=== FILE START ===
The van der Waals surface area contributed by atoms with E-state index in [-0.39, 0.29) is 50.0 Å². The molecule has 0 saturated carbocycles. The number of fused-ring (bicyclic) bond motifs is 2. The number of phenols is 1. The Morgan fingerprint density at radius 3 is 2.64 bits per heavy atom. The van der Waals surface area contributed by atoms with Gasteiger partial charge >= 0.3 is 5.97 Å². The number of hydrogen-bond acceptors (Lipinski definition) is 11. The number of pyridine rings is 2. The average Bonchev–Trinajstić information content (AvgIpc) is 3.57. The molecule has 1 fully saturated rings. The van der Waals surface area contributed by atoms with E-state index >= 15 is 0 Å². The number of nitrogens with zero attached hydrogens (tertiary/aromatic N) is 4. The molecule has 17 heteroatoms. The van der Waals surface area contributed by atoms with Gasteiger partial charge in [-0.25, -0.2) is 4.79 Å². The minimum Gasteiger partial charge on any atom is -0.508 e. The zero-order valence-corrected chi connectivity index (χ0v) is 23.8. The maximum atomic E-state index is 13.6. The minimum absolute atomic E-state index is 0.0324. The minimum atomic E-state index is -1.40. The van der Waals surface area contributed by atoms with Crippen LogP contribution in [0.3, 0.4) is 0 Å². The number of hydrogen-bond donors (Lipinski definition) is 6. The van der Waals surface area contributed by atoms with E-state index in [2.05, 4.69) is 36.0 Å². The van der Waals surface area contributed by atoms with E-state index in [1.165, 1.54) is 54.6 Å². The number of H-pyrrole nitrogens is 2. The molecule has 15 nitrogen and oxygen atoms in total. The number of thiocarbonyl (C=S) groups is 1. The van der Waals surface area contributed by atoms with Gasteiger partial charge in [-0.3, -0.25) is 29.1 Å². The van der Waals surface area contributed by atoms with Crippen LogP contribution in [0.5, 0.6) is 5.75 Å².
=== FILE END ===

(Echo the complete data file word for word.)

The van der Waals surface area contributed by atoms with E-state index in [-0.39, 0.29) is 50.0 Å². The molecule has 0 saturated carbocycles. The number of fused-ring (bicyclic) bond motifs is 2. The number of phenols is 1. The Morgan fingerprint density at radius 3 is 2.64 bits per heavy atom. The van der Waals surface area contributed by atoms with Gasteiger partial charge >= 0.3 is 5.97 Å². The number of hydrogen-bond acceptors (Lipinski definition) is 11. The number of pyridine rings is 2. The average Bonchev–Trinajstić information content (AvgIpc) is 3.57. The molecule has 1 fully saturated rings. The van der Waals surface area contributed by atoms with E-state index >= 15 is 0 Å². The number of nitrogens with zero attached hydrogens (tertiary/aromatic N) is 4. The molecule has 17 heteroatoms. The van der Waals surface area contributed by atoms with Gasteiger partial charge in [-0.25, -0.2) is 4.79 Å². The minimum Gasteiger partial charge on any atom is -0.508 e. The zero-order valence-corrected chi connectivity index (χ0v) is 23.8. The maximum atomic E-state index is 13.6. The minimum absolute atomic E-state index is 0.0324. The minimum atomic E-state index is -1.40. The van der Waals surface area contributed by atoms with Crippen LogP contribution in [0.3, 0.4) is 0 Å². The number of hydrogen-bond donors (Lipinski definition) is 6. The van der Waals surface area contributed by atoms with E-state index in [2.05, 4.69) is 36.0 Å². The van der Waals surface area contributed by atoms with E-state index in [1.165, 1.54) is 54.6 Å². The number of H-pyrrole nitrogens is 2. The molecule has 15 nitrogen and oxygen atoms in total. The number of thiocarbonyl (C=S) groups is 1. The van der Waals surface area contributed by atoms with Gasteiger partial charge in [-0.3, -0.25) is 29.1 Å². The van der Waals surface area contributed by atoms with Crippen LogP contribution in [0.5, 0.6) is 5.75 Å².